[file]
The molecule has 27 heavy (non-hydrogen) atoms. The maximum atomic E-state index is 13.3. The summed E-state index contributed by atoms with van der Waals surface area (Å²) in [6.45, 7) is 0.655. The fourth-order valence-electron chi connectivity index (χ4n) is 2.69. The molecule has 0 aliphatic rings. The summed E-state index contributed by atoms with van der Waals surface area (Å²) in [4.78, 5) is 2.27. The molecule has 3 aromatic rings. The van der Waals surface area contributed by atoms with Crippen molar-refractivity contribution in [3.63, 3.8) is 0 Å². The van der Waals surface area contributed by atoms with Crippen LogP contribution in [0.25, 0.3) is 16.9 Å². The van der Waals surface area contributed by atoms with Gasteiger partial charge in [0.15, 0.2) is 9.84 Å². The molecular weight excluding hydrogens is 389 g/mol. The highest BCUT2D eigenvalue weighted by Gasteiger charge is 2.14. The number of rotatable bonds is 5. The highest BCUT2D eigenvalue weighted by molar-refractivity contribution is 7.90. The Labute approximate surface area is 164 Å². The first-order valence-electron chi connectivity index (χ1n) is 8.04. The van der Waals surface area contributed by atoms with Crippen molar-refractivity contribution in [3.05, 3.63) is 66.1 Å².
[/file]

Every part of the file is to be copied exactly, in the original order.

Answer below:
The molecule has 27 heavy (non-hydrogen) atoms. The maximum atomic E-state index is 13.3. The summed E-state index contributed by atoms with van der Waals surface area (Å²) in [6.45, 7) is 0.655. The fourth-order valence-electron chi connectivity index (χ4n) is 2.69. The molecule has 0 aliphatic rings. The summed E-state index contributed by atoms with van der Waals surface area (Å²) in [4.78, 5) is 2.27. The molecule has 3 aromatic rings. The van der Waals surface area contributed by atoms with Crippen molar-refractivity contribution in [3.63, 3.8) is 0 Å². The van der Waals surface area contributed by atoms with Crippen LogP contribution in [0.25, 0.3) is 16.9 Å². The van der Waals surface area contributed by atoms with Gasteiger partial charge in [0.15, 0.2) is 9.84 Å². The molecular weight excluding hydrogens is 389 g/mol. The highest BCUT2D eigenvalue weighted by Gasteiger charge is 2.14. The number of rotatable bonds is 5. The highest BCUT2D eigenvalue weighted by molar-refractivity contribution is 7.90. The Labute approximate surface area is 164 Å². The first-order valence-electron chi connectivity index (χ1n) is 8.04. The van der Waals surface area contributed by atoms with Crippen molar-refractivity contribution in [3.05, 3.63) is 66.1 Å².